Growing up in Bolton and being immensely fascinated with the darker side of Lancashire's rich and vast history, as well as all things of the occult, nothing speaks supernatural more than the tragic story of the Pendle witches. The following article is informed the writing of Thomas Potts, Peter Davies, Judith Bonzol, and Edgar Peel and Pat Southern. 

The trials of the Pendle witches in 1612 were among the most famous Witch trials in all of English history and the most well documented of the seventeenth century. The area famously known as Pendle Hill, set in East Lancashire close to the townships of Burnley, Colne, Nelson and Clitheroe, has a summit of 557 metres above sea level and gives it’s name to the Borough of Pendle. It is here where eleven people, including the now infamous Elizabeth Southerns (aka “Old Demdike”) and Anne Whittle (aka “Mother Chattox”), were accused of witchcraft and demonology after the sudden deaths of ten people. They were subsequently imprisoned awaiting trial within Lancaster Castle.

The trials were held at Lancaster between 17th and 19th August 1612. Old Demdike never reached trial; the dark, dank dungeon in which they were imprisoned was too much for her to survive at her age. Nine year old Jennet Device, a resident in Pendle, was a key supplier of evidence for the Pendle witch trial which was allowed under the system from King James; all normal rules of evidence could be suspended for witch trials. An individual as young as nine would not have been able to supply key evidence normally. In the sixteenth century, it was accepted that villages had their own healers who would use herbs to produce medicines and were well-known to practice a form of magic. King James I was ruler at this time and, being fascinated by the occult,  wrote a book in 1603 title Daemonologie in which he ferociously instructed it’s readers to condemn those who practiced the art of witchcraft, leading to the witch hunts. Many of those wrongly accused were executed. Unrest in villages up and down the country rose as suspicion amongst neighbours and family members led to communities turning against each other. One such example is young Jennet Device who gave evidence against her own mother, Elizabeth Device, who had to be removed by force from the court as she screamed and cursed her daughter’s actions against her.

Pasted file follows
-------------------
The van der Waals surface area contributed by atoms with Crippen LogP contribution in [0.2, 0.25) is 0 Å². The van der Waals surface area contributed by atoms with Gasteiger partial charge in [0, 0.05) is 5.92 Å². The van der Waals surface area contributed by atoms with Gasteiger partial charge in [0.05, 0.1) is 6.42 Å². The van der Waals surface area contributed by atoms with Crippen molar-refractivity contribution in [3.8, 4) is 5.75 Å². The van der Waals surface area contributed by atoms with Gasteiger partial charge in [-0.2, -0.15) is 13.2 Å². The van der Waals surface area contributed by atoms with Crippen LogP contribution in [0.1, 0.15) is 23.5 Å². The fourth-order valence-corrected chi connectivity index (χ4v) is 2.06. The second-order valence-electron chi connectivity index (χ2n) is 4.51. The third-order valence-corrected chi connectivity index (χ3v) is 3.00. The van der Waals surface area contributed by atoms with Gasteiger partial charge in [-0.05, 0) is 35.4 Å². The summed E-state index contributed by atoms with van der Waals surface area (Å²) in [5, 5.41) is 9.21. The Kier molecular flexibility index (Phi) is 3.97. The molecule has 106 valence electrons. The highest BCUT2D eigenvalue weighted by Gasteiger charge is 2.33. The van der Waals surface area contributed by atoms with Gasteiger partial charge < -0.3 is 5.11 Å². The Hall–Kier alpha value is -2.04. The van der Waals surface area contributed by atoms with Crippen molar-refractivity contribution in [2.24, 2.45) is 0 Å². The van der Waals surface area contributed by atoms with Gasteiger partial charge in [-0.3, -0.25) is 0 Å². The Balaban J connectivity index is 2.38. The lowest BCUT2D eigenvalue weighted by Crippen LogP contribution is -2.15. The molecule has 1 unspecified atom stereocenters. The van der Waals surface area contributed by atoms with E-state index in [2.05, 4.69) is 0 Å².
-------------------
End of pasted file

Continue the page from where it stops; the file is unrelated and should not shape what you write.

So unusual was this persecution of witchcraft that it was recorded and documented in an official publication at the time, The Wonderfull Discoverie of Witches in the Countie of Lancaster, written by the court clerk Thomas Potts.

“Thou shall not suffer a witch to live.”

King James Bible

“…These are they who by the permission of God disturb the elements, who drive to distraction the minds of men, such as have lost their trust in God, and by the terrible power of their evil spells, without any actual draught or poison, kill human beings.”

“Maleus Malificarum” by Heinrich Kramer, German Clergyman and Witchfinder, 1486p

In England, there was never a unified policy of witch-hunting. Periods of breakouts were handled with statutes against witchcraft most notably under the reigns of Queen Elizabeth I and King James I. King James associated Catholics with witchcraft during his reign. In England, those found guilty of witchcraft were hanged, not burned  in other countries. Here are a few images I discovered after looking through the Lancashire Society’s collection tucked away in the library of the University of Bolton. One book In particular being “The Trials of the Lancashire Witches: A Study of 17th century Witchcraft “ written by Edgar Peel and Pat Southern.


Bonzol, Judith. (2010) The Death of the Fifth Earl of Derby: Cunning Folk and Medicine in Early Modern England. Renaissance and Reformation / Renaissance et Réforme. [Online] pp. 73–100. Available from: doi:10.33137/rr.v33i4.15972. [Accessed 28 March 2022].

Davies, Peter. (1971) [1929]. The Trial of the Lancaster Witches, Frederick Muller, (Facsimile reprint of Davies’ 1929 book, containing the text of The Wonderfull Discoverie of Witches in the Countie of Lancaster by Potts, Thomas (1613).

King James. (2016). Daemonologie. A Critical Edition. In Modern English (no place; no publisher).

Peel, E and Southern, P. (1985). The Trials of the Lancashire Witches. 3rd ed. Hendon Publishers.